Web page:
The Selma Arts Center has big ambitions with the musical “Big Fish,” and not all of them are realized. There’s plenty of heart and enthusiasm to be found in this sweet and sentimental show, along with some nicely staged ensemble numbers and several touching performances. And it’s nice to see a company tackle a new and challenging Broadway musical.
But the production doesn’t live up to its potential.
Not all shows can come together with the finesse of the company’s summer hit “Heathers,” which soared thanks to a stellar cast, inspired direction, deft design, strong vocals and a sizzling theatrical chemistry among its ensemble. That show, one of the best of the year, vaulted the Selma company into the upper tier of central San Joaquin Valley regional theater.
“Big Fish,” on the other hand, feels much more like an average community theater production with some nice strengths but also considerable weaknesses.
Among the strengths, co-directors Nicolette C. Andersen and Dominic Grijalva figure out clever ways to stage the fantastical elements of John August’s book and Andrew Lippa’s music and lyrics. Based on the well-known novel by Daniel Wallace (and the 2003 film on which it’s based), much of the charm of the musical (which opened and closed on Broadway in 2013) has to do with the tall tales told by its leading character.
Edward Bloom (played by Tyler Jarrett) tells fanciful stories the way the rest of us breathe. It’s that natural to him. His real knack comes in incorporating wild characters – witches, giants and bizarre circus performers – into his own life story. His listeners are never quite sure where reality ends and fiction begins.
Whether they are embellishments with a kernel of truth or flat-out lies, however, his father’s stories have always grated on son Will (played as an adult by Marcus Cardenas), even from childhood. Will feels he’s never gotten to know his true father, and he’s been in something of a snit about it ever since.
Grijalva designed the projections for the production, and they add a lot to a show with a dizzying number of settings, from a dark and scary forest to a quaint American town. (But I was disappointed we don’t get more of a splash with the famed daffodil tableau.) A big circus scene staged with live performers shows a nice creative spark, including some gymnastics tricks.
There’s also a nice back and forth in terms of chronology as scenes shift from Young Will (an impressive Landon Davis, who alternates the role with Marcus Valdez) remembering his father to the present day, when a wedding, pregnancy and illness further complicate an already strained father-son dynamic.
Jarrett has an amiable stage presence and gives an earnest performance, and I enjoyed seeing his character’s tender relationship with his wife, Sandra (an appealing Lesley Ogle), develop. But the vocals are a weak spot in the show overall. Jarrett and Cardenas both struggle at times in terms of tone, pitch and range with Lippa’s bountiful, slightly twangy score, which is deceptively challenging. Ogle has some very nice vocal moments, particularly with a chipper number titled “Little Lamb From Alabama” and a moving song called “I Don’t Need a Roof,” but she also needs better vocal control on some of her higher notes.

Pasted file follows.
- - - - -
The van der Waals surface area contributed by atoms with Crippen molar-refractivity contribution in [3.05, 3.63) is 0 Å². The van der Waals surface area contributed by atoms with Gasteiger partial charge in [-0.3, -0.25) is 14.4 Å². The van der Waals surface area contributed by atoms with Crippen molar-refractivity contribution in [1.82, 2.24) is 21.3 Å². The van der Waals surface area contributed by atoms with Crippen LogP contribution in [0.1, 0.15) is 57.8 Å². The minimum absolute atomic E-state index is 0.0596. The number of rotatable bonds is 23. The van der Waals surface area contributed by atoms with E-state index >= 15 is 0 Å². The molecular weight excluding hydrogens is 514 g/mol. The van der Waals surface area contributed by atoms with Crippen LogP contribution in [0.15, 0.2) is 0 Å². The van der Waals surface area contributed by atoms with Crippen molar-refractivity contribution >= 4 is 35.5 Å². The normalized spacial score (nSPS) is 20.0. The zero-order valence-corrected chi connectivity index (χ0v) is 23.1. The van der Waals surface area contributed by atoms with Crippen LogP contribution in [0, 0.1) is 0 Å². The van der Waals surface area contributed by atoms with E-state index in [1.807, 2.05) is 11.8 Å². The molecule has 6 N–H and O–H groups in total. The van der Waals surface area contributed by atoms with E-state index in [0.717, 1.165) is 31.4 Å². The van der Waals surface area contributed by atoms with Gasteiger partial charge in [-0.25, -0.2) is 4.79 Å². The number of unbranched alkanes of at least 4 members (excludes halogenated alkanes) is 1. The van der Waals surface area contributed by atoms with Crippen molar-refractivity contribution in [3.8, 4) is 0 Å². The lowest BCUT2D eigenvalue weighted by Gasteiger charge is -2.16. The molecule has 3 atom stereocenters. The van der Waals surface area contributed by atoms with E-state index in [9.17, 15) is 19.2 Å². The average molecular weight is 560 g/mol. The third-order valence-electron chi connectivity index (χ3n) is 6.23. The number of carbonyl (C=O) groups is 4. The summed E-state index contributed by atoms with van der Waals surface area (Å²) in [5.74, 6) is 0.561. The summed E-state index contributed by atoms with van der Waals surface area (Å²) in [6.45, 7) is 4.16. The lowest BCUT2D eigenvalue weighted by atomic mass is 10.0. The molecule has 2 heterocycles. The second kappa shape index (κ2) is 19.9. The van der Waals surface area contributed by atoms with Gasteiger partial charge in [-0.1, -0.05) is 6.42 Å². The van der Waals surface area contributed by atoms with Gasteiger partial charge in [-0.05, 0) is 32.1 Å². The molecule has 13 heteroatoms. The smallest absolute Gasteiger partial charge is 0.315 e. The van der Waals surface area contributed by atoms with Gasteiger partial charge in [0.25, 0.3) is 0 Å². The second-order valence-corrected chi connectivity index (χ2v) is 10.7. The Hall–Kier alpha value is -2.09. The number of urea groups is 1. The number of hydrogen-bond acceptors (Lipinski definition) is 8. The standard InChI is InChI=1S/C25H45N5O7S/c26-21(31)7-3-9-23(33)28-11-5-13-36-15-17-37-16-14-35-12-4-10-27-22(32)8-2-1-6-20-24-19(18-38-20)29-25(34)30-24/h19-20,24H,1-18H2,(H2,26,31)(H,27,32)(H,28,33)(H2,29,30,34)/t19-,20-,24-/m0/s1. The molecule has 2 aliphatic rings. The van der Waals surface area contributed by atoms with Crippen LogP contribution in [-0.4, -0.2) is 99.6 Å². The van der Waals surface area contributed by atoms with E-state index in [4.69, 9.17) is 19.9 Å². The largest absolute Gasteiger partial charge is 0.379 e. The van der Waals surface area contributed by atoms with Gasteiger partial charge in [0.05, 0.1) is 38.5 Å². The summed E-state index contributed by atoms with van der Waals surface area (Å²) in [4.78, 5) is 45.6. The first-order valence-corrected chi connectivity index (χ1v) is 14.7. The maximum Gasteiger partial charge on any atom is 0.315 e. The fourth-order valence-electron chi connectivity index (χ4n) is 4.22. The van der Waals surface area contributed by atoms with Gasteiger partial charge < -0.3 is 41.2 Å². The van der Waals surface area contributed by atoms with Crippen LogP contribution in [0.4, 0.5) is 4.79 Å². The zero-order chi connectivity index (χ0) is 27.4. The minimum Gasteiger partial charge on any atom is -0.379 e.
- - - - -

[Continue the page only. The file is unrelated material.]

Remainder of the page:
As the son, Cardenas is too broad in his bitterness, too seething, which is something that stronger direction could have smoothed. I get it: Will is ticked off at his father. But too often scenes unfold between Edward and Will with a uniform grimness on Cardenas’ part that needs more nuance.
Another issue for me: some of Jeanette Derr’s costumes. Many are bright, fun and creative. Others are problematic. The first rule of a costumer is to do no harm to your actors (unless called for specifically as part of the show’s concept or narrative), and too many costumes in this show do not flatter the body types involved. Community theater actors often don’t have the “stage bodies” we expect from professionals, and the costume design should take that into account. (Plus, there was one near wardrobe malfunction at the Saturday evening performance I attended that involved a pair of circus pants and a little too much exposed skin.)
Yet the show also has some bouncy, meaningful moments. Cardenas gives us more complexity as the second act progresses. Maddie Williams, as Edward’s high school girlfriend, is a standout. Camille Gaston lights up the stage as the Witch. And Tommie Hill, playing a circus proprietor, is a charming highlight.
The set, which includes a pier that extends out into the audience, is a nice design touch, bringing the musical down to an intimate scale, and David Esquivel’s lighting design nicely creates a nostalgic mood.
Finally, there’s substance and introspection nestled among the laughs and sentimentality, including a powerful emotional wallop at the end. There’s lots here to chew on for fathers and sons, those who love them, circus fans, daffodil lovers – and anyone who has ever told a big (or little) fish tale.
- Through Sunday
- Selma Arts Center, 1935 High St., Selma
- www.selmaartscenter.com, 559-891-2238
- $19, $17 seniors, $14 children